The Centres for Disease Control and Prevention (CDC) has updated its guidelines for gatherings in the US, though has failed to distinguish between indoor and outdoor events.
As lockdown measures are now largely lifted, the CDC lists several considerations for event planners, but has left the decisions for planning primarily up to local authorities.
It added that “these considerations are meant to supplement – not replace – any state, local, territorial, or tribal health and safety laws, rules, and regulations with which gatherings must comply.”
The recommendations encourage event goers to wear masks to reduce the spread at large events, as well as other gatherings. It also advocates for frequent hand-washing, keeping more than six feet away from other people, and limiting the amount of time spent with other people.
Gatherings mentioned in the guidance include concerts, festivals, conferences, parades, weddings and sporting events.
The CDC advises “the higher the level of community transmission in the area that the gathering is being held, the higher the risk of COVID-19 spreading during a gathering.”
The guidance also pushes for the regular cleaning of restrooms, the need for ventilation, and modifying event space layouts with physical barriers to ensure social distancing.
Event organisers are being urged to post signs at the event promoting protective measures, as well as broadcasting regular announcements on reducing the spread.
The modified layouts section includes details on limiting attendance or hosting smaller events in larger rooms, as well as using multiple entrances and exits and says to “prioritise outdoor activities where social distancing can be maintained as much as possible.”
CDC Director Robert Redfield said during the morning briefing: “I know people are eager to return to normal activities and ways of life. However, it’s important that we remember this situation is unprecedented and the pandemic has not ended.”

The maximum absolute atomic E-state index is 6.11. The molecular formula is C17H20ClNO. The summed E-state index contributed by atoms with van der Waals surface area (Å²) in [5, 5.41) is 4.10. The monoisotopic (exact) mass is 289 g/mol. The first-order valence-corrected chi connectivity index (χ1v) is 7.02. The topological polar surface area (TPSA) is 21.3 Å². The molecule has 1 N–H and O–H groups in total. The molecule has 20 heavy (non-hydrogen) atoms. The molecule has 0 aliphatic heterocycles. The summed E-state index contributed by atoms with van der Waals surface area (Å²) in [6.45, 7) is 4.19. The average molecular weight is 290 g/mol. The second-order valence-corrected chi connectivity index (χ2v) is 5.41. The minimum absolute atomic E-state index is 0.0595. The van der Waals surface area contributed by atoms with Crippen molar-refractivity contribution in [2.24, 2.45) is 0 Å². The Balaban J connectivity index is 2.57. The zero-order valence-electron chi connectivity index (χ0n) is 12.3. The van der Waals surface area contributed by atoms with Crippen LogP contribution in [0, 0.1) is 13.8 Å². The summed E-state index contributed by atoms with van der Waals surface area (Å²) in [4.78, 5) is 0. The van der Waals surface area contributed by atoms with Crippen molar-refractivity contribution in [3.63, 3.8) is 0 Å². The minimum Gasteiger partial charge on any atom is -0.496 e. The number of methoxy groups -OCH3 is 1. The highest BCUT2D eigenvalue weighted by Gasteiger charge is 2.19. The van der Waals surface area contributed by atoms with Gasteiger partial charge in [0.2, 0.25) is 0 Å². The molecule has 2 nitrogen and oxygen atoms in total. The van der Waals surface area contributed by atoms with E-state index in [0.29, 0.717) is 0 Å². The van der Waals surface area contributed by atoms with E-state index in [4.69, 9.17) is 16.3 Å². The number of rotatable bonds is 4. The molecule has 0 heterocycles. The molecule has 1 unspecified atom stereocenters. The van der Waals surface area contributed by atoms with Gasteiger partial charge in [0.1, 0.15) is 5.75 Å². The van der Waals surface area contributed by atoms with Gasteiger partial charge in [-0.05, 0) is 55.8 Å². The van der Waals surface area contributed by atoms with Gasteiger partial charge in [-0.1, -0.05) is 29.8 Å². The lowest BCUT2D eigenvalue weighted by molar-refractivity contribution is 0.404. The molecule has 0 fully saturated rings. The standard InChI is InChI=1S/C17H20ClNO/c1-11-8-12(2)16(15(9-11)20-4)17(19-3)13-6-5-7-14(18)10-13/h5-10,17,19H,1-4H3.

However, the advice does not detail the difference between indoor and outdoor events, which has led to Mark Levine, the chair of the New York City Council health committee, pointing out this omission on Twitter.
Glaring omission in guidelines CDC released today on the relative risk for public gatherings:
They don't mention that *indoor* gatherings (like say a campaign rally in a Tulsa arena) are higher risk than *outdoor* gatherings.
This flies in the face of accepted science. pic.twitter.com/kcHQtSXt78
— Mark D. Levine (@MarkLevineNYC) June 12, 2020
In other countries, guidelines and reopening schedules have been different for indoor and outdoor events. For example, in Australia last week, the government moved to allow outdoor ticketed events of up to 10,000 attendees from July, while the current 100-person limit on indoor events will also be lifted next month.
The US has reported more than two million confirmed cases of COVID-19 and 114,000 deaths, and the CDC forecasts an additional 10,000 to 24,000 deaths by July 4.
The country was largely shut down for about six weeks in March and April, but has been gradually reopening and easing measures since then.
However, some states, such as California and Texas, have begun to see spikes in the number of cases likely due to the loosening of stay-at-home rules.
“If cases begin to go up again, particularly if they go up dramatically it’s important to recognise that more significant mitigation efforts like what was implemented back in March may be needed again,” said Jay C. Butler, M.D., the CDC’s deputy director of infectious diseases and COVID-19 response incident manager.
“That is a decision that really needs to be made locally based on what is happening within the community regarding disease transmission.”
It should be noted that Dr. Mark Ghaly, California’s Secretary of Health and Human Services, said that a rise in overall case counts is linked to an increase in testing as more infections are identified among those who are not seriously ill.